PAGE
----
Efforts to defuse Kosovo crisis intensify amid more protests

International efforts to defuse the crisis in Kosovo look set to intensify on Thursday with the leaders of France and Germany due to meet senior top officials from Serbia and Kosovo at a summit in Moldova.

A German government spokesperson said Chancellor Olaf Scholz and French President Emmanuel Macron plan to meet with the leaders of both countries.

Spokesperson Steffen Hebestreit told reporters in Berlin that the meeting will take place on the sidelines of the European Political Community meeting in Chisinau.

On Wednesday, hundreds of Serbs held more protests in the northern town of Zvecan, scene of recent clashes with police and soldiers from NATO’s KFOR peacekeeping mission.

They demanded the withdrawal from northern Kosovo of special police and ethnic Albanian officials who were elected to mayoral posts in recent elections largely boycotted by ethnic Serbs.

The crowd then spread a huge Serbian flag outside Zvecan town hall. The protest on Wednesday ended peacefully.

Rising tensions

The rising tensions have fuelled concern about another war like the 1998-99 fighting in Kosovo that claimed more than 10,000 lives, left more than 1 million people homeless and resulted in a NATO peacekeeping mission that has lasted nearly a quarter of a century. NATO is sending an additional 700 troops to Kosovo to bolster the KFOR presence, which currently numbers around 3,800 troops.

Working to avert any escalation, European Union officials met with Kosovo Prime Minister Albin Kurti on the sidelines of a conference in Bratislava, Slovakia.

“The current situation is dangerous and unsustainable.”

Josep Borrell
EU Foreign policy chief

“The current situation is dangerous and unsustainable,” EU foreign policy chief Josep Borrell said. “We need urgent de-escalation.”

Speaking in Slovakia, Kurti flatly rejected Serb demands but left the door open for fresh local elections.

“As long as there is a violent mob outside the municipal buildings, we must have our special units,” he said. “If there would have been peaceful protests asking for early elections, that would attract my attention, and perhaps I would consider that request.”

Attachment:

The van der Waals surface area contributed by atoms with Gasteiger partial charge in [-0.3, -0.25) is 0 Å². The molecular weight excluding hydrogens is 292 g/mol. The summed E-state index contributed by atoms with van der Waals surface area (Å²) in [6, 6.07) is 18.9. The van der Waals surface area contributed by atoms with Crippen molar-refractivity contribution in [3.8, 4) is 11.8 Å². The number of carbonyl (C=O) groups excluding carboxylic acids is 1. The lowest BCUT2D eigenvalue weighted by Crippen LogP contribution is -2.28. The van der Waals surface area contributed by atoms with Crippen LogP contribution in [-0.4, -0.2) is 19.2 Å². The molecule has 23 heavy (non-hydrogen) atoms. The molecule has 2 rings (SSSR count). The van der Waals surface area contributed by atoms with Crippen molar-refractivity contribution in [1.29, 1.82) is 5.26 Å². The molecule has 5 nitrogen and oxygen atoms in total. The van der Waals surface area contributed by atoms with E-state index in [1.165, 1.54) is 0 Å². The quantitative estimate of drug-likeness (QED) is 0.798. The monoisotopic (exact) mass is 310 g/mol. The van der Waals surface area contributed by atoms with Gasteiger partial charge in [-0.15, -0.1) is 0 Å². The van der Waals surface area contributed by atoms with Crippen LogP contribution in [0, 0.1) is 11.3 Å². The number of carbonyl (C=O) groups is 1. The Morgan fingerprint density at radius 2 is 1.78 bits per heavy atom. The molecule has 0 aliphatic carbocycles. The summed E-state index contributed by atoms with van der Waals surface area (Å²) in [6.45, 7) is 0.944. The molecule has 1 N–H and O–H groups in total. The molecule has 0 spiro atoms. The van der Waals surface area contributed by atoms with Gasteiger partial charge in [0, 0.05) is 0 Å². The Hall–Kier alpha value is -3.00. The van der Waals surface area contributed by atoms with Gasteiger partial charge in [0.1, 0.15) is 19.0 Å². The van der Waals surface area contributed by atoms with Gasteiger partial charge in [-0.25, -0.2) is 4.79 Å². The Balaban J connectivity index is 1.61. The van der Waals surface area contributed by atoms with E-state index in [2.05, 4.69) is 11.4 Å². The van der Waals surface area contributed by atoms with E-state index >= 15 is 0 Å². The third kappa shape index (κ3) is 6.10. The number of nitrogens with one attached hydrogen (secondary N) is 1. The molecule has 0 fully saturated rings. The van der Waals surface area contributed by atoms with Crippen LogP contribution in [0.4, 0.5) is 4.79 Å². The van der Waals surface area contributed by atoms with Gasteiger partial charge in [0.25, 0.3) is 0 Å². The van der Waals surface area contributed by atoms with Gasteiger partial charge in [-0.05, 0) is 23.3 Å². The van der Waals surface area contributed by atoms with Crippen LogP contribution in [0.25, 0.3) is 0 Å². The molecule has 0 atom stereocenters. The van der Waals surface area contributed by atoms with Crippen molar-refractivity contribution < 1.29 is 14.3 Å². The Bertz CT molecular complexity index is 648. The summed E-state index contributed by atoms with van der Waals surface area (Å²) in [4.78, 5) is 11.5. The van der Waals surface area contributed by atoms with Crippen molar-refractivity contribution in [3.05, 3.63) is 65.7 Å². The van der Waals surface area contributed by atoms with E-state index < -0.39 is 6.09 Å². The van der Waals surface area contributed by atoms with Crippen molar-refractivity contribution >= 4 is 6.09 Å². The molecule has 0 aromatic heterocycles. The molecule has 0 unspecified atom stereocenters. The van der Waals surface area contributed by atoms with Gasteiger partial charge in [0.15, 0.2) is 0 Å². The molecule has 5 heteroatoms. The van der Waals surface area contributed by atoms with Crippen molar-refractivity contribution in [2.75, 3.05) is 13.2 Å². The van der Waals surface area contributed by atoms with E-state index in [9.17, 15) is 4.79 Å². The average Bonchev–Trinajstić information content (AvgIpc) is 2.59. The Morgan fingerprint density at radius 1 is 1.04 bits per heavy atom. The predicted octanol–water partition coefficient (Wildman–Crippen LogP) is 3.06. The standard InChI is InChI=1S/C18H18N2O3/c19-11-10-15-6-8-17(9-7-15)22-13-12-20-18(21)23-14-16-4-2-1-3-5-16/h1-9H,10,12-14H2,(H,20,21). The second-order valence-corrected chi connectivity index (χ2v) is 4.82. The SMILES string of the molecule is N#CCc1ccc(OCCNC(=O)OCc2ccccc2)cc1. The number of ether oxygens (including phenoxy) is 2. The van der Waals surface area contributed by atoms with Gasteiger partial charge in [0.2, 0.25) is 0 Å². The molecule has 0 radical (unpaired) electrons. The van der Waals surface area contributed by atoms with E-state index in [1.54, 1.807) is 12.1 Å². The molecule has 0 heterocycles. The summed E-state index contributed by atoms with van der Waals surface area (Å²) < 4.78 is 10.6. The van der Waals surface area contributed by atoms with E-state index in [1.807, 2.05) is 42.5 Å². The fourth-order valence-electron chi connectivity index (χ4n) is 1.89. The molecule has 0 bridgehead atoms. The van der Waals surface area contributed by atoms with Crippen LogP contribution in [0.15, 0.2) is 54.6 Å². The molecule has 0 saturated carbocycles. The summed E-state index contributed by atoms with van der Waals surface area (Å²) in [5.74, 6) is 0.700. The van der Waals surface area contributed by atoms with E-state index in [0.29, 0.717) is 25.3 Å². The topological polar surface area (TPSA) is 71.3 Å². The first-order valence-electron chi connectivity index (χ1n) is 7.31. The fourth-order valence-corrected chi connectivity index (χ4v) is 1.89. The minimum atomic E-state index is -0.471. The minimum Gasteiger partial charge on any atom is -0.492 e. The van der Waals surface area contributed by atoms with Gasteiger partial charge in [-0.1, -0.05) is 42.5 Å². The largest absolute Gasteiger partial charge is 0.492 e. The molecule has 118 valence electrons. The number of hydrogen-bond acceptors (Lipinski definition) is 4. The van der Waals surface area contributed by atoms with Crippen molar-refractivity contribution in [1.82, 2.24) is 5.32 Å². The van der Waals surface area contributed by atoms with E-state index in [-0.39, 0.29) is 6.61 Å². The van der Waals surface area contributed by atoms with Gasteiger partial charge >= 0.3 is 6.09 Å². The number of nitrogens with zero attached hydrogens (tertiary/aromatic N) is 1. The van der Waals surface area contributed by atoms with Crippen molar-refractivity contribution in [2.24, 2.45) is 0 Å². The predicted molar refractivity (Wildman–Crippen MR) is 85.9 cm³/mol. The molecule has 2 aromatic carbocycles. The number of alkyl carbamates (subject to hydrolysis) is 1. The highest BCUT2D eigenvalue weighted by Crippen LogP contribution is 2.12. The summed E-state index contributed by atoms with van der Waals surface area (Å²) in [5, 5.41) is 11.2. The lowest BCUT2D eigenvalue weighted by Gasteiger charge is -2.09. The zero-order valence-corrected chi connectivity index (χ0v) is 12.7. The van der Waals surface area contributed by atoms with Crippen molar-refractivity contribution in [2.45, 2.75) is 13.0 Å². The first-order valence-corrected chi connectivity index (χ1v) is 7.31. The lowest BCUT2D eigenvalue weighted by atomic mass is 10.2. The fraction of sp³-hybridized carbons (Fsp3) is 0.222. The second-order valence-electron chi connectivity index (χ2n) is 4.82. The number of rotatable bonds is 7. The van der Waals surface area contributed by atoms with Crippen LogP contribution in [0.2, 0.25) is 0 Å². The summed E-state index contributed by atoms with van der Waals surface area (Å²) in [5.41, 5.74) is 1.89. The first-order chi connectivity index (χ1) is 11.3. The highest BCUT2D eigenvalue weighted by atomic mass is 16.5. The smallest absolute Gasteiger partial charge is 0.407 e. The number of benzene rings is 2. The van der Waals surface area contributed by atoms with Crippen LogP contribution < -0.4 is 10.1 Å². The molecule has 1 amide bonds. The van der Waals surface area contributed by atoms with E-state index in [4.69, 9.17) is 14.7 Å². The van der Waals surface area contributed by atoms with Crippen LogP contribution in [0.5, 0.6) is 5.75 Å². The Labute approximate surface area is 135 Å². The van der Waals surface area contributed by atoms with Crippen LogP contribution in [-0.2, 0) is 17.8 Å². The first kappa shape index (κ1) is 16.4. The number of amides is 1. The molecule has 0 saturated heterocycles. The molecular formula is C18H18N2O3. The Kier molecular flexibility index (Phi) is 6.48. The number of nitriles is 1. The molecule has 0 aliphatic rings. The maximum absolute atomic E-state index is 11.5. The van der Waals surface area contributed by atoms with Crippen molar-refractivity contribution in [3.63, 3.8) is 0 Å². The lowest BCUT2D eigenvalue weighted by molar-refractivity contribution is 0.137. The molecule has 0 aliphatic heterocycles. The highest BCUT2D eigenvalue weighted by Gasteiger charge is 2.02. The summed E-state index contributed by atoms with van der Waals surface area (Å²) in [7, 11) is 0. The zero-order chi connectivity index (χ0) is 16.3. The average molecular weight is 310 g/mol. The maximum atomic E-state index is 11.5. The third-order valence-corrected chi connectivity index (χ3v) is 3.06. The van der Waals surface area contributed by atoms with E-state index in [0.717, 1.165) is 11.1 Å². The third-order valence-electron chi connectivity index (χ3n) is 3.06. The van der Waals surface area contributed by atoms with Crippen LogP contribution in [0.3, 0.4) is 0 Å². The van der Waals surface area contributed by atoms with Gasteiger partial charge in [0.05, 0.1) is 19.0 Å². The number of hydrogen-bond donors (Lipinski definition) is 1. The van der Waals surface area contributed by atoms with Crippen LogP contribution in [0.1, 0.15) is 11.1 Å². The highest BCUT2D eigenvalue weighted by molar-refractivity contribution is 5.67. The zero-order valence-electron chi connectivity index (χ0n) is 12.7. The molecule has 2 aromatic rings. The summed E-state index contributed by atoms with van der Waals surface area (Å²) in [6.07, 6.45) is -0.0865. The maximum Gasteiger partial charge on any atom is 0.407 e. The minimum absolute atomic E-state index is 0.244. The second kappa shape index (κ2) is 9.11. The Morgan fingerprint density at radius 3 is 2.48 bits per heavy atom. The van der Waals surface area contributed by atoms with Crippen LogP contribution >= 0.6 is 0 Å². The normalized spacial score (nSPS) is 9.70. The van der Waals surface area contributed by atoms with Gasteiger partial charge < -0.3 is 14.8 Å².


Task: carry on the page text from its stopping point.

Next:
Kurti also suggested that Russia may have a hand in the latest flare-up, pointing to protesters who “do graffiti with letter Z” and show admiration for “despotic” Russian President Vladimir Putin and for the Russian invasion of Ukraine.

“Russian influence”

Russia is a close Serbian ally, although Belgrade populist leaders claim to be seeking European Union membership.

Kremlin spokesman Dmitry Peskov said Wednesday that Moscow is monitoring the situation and supporting “all legitimate rights and interests of Kosovo Serbs.”

On Monday, ethnic Serbs tried to storm municipal offices and fought with both Kosovo police and the peacekeepers, leaving 30 NATO soldiers and 50 rioters injured.

A former province of Serbia, Kosovo’s 2008 declaration of independence is recognized by Washington and most EU nations but not by Belgrade, Russia or China.

Serbs are a minority in Kosovo, but they constitute a majority in parts of the country’s north bordering Serbia. Many reject the Albanian-majority territory’s claim of independence.

The confrontation first unfolded last week after ethnic Albanian officials entered municipal buildings to take office with an escort of Kosovo police.

When Serbs tried to block the officials, Kosovo police fired tear gas to disperse them. In Zvecan on Monday, angry Serbs again clashed first with the police and later with NATO-led troops who tried to secure the area.

Serbia put the country’s military on its highest state of alert and sent more troops to the border with Kosovo.

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